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Attempting to use ${HOSTNAME} in a config file does not work! According to the documentation, config files should resolve environment variables as mentioned in the docs:

substitutions fall back to environment variables if they don't resolve in the config itself, so ${HOME} would work as you expect. Also, most configs have system properties merged in so you could use ${user.home}.

Is there a way to get hostname into the config file?

Reproduction
Add host.name=${HOSTNAME} to an application.conf file, then try and access it from anywhere. For example try adding

Logger.info(s"Hostname is ${current.configuration.getString("host.name").getOrElse("NOT-FOUND")}")

to the Global.scala.

Environment
This was run on a RHEL6 environment where echo $HOSTNAME produces precise32 so the environment variable exists, this is not the program hostname.

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Did you set HOSTNAME explicitly as environment variable? "hostname" itself is a program. On which platform do you operate? How looks your application.conf and how do you retrieve the configuration setting? –  Schleichardt Sep 12 '13 at 19:27
    
Yes, please show us your application.conf and also where you use that in the application as well. –  maba Sep 12 '13 at 20:22
    
Updated question. HOSTNAME is set on the server, nothing special in application.conf besides attempting to set the host.name configuration variable. –  tysonjh Sep 12 '13 at 20:45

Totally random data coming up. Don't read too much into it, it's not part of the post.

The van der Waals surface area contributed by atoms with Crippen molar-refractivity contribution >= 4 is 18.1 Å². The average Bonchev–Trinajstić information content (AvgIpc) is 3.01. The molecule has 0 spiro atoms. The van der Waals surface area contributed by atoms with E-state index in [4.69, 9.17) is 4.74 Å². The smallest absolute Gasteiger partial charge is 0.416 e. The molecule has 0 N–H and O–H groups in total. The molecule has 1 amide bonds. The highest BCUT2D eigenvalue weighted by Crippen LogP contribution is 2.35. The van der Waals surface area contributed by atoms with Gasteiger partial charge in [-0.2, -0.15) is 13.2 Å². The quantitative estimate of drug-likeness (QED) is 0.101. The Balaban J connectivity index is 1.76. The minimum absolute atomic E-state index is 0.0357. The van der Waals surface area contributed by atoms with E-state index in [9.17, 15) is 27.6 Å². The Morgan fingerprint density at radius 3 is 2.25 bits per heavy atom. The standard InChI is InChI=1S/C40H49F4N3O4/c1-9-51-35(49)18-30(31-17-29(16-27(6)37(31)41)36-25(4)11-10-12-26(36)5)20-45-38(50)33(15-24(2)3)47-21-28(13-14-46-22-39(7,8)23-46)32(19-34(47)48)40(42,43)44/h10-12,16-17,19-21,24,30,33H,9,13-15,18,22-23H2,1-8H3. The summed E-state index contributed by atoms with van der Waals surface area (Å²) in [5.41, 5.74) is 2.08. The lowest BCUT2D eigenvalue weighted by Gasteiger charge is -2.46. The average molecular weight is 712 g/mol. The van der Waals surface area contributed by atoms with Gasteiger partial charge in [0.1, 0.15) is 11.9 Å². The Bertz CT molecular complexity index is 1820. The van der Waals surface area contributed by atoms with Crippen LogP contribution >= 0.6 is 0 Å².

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3 Answers

This probably isn't working because $HOSTNAME doesn't seem to actually be an environment variable:

jamesw@T430s:~$ echo $HOSTNAME
T430s
jamesw@T430s:~$ export|grep HOSTNAME
jamesw@T430s:~$

So it must be some other special bash thing.

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If the app is invoked via the shell then this variable should be available –  tysonjh Sep 13 '13 at 14:35
    
I stand corrected: scala> System.getenv("HOSTNAME") and scala> System.getProperty("HOSTNAME") both return null. –  tysonjh Sep 13 '13 at 14:39
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up vote 2 down vote accepted

The solution seems to be passing in the hostname via a system property as -Dhost.name=$HOSTNAME or -Dhost.name=$(hostname). I'd imagine in windows it would be something else, but this works for *NIX environments.

Unless anyone can come up with something cleaner this will be the accepted answer.

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2  
What's happening here is that HOSTNAME is a shell variable but not an environment variable. See stackoverflow.com/questions/3341372/… Another way to put it is that HOSTNAME is not "exported" it's just internal to the bash process. In lowlevel terms, when bash forks a child process it doesn't pass unexported variables to the child's environment. The practical implication is that you could solve this by doing export HOSTNAME before you start the JVM. –  Havoc P Jan 11 at 1:16
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You should see if calling System.getenv("HOSTNAME") returns a non-null value. If not, then HOSTNAME is not an env variable according to the java runtime which is what is important for mapping that to a config property in typesafe config. I tried this with HOSTNAME and even though I could echo it in bash, it was not available in java as a env substitution. I changed it to USER and everything worked as expected.

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You're also correct, the test verified that HOSTNAME appears to be unavailable in the JVM as an environment variable. Thank you –  tysonjh Sep 13 '13 at 14:41
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